Oh my, it’s another Sunday already. It’s the last Sunday of our Harquahala trip, of the month, the year, and the decade. I should have thought of something profound to memorialize this moment. Alas, I’ve been too busy staring at all of these trees to notice a passing forest. I’ll try to do better ten years from now.
For this week’s episode, we’ve turned the corner, literally. Anne and I had been traveling southwest on the Eagle Eye Road, and to continue, we turned right on the Salome Highway, which runs northwest from Buckeye to Salome. At one time, the highway was a detour while they built Interstate 10. Now, both roads are free of traffic. As when we made stops along the way, I pulled off on the broad shoulders, but I didn’t need to. There was no traffic to block, so I could’ve parked in the middle of the road.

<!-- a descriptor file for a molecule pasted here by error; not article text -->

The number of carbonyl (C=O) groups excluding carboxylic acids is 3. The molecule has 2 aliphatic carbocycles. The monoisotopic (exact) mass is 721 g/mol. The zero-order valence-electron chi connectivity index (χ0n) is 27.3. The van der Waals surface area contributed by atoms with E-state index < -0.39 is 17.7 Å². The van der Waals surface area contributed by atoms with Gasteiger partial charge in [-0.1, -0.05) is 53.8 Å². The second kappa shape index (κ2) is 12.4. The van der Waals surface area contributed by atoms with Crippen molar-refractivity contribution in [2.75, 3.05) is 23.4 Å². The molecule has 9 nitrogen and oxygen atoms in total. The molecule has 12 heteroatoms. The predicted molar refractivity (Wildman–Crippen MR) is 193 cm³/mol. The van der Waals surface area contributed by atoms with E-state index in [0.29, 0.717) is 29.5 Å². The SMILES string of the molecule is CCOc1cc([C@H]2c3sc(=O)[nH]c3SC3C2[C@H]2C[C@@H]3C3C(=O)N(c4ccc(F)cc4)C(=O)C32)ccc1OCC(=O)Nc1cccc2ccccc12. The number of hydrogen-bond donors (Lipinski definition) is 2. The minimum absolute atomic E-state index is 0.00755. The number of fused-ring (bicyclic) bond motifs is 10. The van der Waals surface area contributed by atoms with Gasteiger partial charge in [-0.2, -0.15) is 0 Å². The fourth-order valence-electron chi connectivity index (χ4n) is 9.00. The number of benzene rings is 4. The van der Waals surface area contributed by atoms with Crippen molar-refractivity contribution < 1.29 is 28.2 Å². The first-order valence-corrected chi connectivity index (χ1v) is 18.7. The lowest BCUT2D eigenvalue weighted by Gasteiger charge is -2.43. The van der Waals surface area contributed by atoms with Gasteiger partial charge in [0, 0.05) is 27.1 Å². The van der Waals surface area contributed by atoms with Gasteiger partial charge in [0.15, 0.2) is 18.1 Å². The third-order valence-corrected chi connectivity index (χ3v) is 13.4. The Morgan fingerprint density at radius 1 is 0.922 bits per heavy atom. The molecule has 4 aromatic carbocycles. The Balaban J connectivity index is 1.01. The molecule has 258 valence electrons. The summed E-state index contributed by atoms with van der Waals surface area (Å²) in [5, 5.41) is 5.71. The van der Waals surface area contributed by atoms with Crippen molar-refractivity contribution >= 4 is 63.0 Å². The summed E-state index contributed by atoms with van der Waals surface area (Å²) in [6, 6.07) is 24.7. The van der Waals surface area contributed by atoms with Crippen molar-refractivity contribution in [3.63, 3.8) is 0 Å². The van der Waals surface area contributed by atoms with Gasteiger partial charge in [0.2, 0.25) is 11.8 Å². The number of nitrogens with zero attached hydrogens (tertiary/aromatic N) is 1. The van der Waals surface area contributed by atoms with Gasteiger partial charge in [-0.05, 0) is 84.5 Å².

As we drove toward Salome (“Where she danced” Dick Wick Hall; one of Arizona’s famous humorist and former Salome resident), the day grew late. The long shadows on the mountain began to look like a minimalist graphic in the style of an Ivan Earl painting, or a Scotty Mitchell pastel. So, I searched for a spot where I could take a picture of the mountain behind a sea of creosote. I found such a place near a large ranch. So I got a chance to shoot this image with and without buildings in the distance. I preferred this version, and I called it Harquahala Sunset.
The part about “without buildings” is a lie. As I processed this picture, I combed through it, looking for dust spots—a regular part of my routine. That’s when I discovered the ruins of the 1930s solar observatory. At the top of the highest center peak is a white tower and utility building. They’re abandoned now, but a few miles behind us, there’s a ten-mile road that goes to the mountain’s top. It’s a challenge that is too much for Archie, but I’d like to take that trip someday.
You can see a larger version of Harquahala Sunset on its Web Page by clicking here. I hope you enjoy viewing it. Next week, we’ll be talking about a new back-road trip somewhere in Arizona.
Until next time — jw